Tucked away next to the Forum, the charming little church of Santi Cosma e Damiano (Saints Cosmas and Damian) is one of Rome’s better kept secrets. The church is dedicated to twin brothers from the eastern Mediterranean, two doctors who were martyred at the end of the 3rd century. Unlike their modern counterparts, the brothers accepted no payment for the services they provided. One of these, allegedly, involved transplanting a black leg onto a white body. Consequently, Cosmas and Damian have become the patron saints of both doctors and surgeons. The cult of the two doctor-saints became very popular in the middle-ages when the belief grew up that any sick person who slept overnight in the church might be granted a dream leading to a cure.
Santi Cosma e Damiano was one of the first churches to use pagan structures in its design. Dating back to the early 6th century, the church incorporated both the so-called Temple of Romulus (4th century CE) and part of the Temple of Peace (1st century CE). The Temple of Romulus was not named after the legendary founder of Rome, but the young son of the emperor Maxentius, who died in 309 CE. It is now thought by many scholars to have been the Temple of Jupiter Stator. The ancient brick wall to the left of the entrance once sported the famous Forma Urbis Romae, a huge map of Rome incised into 150 marble slabs. The map measured 18 by 32 metres and depicted, in detail and to scale, the city of Rome at the beginning of the 3rd century CE. Only ten percent or so of the marble slabs have, so far, been recovered.
Both the church and the adjacent convent were radically restored and remodelled in the 1630s by Orazio Torriani and Luigi Arigucci at the behest of Pope Urban VIII (r. 1623-44). The pope was a member of the Barberini family, whose heraldic bees are prominently displayed throughout the church. The floor was raised 7 metres (23 feet), three chapels were added to either side of the nave and a new wooden ceiling and high altar were installed. The latter, unfortunately, rather obscures the view of the mosaics in the apse.
The mosaics, which clearly inspired those in Santa Prassede, are some of the oldest to have survived in Rome. In the centre of the apse we see Christ at his Parousia or Second Coming. Dressed in a golden toga and standing against a carpet of red clouds, he raises his right hand and holds a scroll in his left. He is flanked by St Paul and St Peter, who are presenting St Cosmas and St Damian (each bearing the crown of martyrdom). On the far left we see Pope St Felix IV (r. 526-30), who, as its founder, holds a model of the church, while on the far right St Theodore holds a martyr’s crown. The figure of the pope only dates back to the 17th century. Look closely at the flowers by his foot and you will see the Barberini's triad of bees.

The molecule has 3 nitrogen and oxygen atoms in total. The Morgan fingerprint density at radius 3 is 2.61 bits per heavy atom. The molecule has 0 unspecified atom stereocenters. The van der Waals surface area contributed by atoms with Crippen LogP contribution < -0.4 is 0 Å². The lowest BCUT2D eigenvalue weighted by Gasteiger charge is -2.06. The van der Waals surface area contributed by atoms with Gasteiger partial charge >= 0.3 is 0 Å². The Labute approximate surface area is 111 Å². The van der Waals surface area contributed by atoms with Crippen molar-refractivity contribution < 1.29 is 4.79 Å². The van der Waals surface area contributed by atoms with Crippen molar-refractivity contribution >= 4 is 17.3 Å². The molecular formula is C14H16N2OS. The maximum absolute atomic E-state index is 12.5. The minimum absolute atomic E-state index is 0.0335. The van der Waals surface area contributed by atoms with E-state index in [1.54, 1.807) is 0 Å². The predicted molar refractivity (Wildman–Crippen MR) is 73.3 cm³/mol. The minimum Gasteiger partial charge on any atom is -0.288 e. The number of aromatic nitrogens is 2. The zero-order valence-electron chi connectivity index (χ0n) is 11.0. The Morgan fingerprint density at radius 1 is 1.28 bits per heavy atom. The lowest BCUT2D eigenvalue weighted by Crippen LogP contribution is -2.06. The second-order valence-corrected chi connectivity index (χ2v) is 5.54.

Below Christ there is, what would become a very familiar format, an image of the Agnus Dei accompanied by twelve lambs/apostles. It stands on a mound from which flow the four rivers of paradise.
The mosaics on the apsidal arch depict scenes from the first chapters of the Book of Revelation. In the centre we see a medallion with the Agnus Dei reclining on a bejewelled throne, beneath which lies the scroll of the seven seals. The medallion is flanked by seven candlesticks, which represent the seven churches of God, and four angels. In the upper left corner, a winged man symbolises St Matthew, while in the upper right corner an eagle symbolises St John. The symbols of the other two evangelists disappeared when the chapels were added.
The wooden ceiling, part of Urban VIII's remodelling of the church, was painted by Marco Tullio Montagna. The ornate Baroque high altar (1637), which partly obscures the mosaics, is the work of Domenico Castelli. However, the image of the Virgin and Child dates back to the 13th century.
Santi Cosma e Damiano was originally entered from the Forum, which we can see through the plate glass window at the back of the church.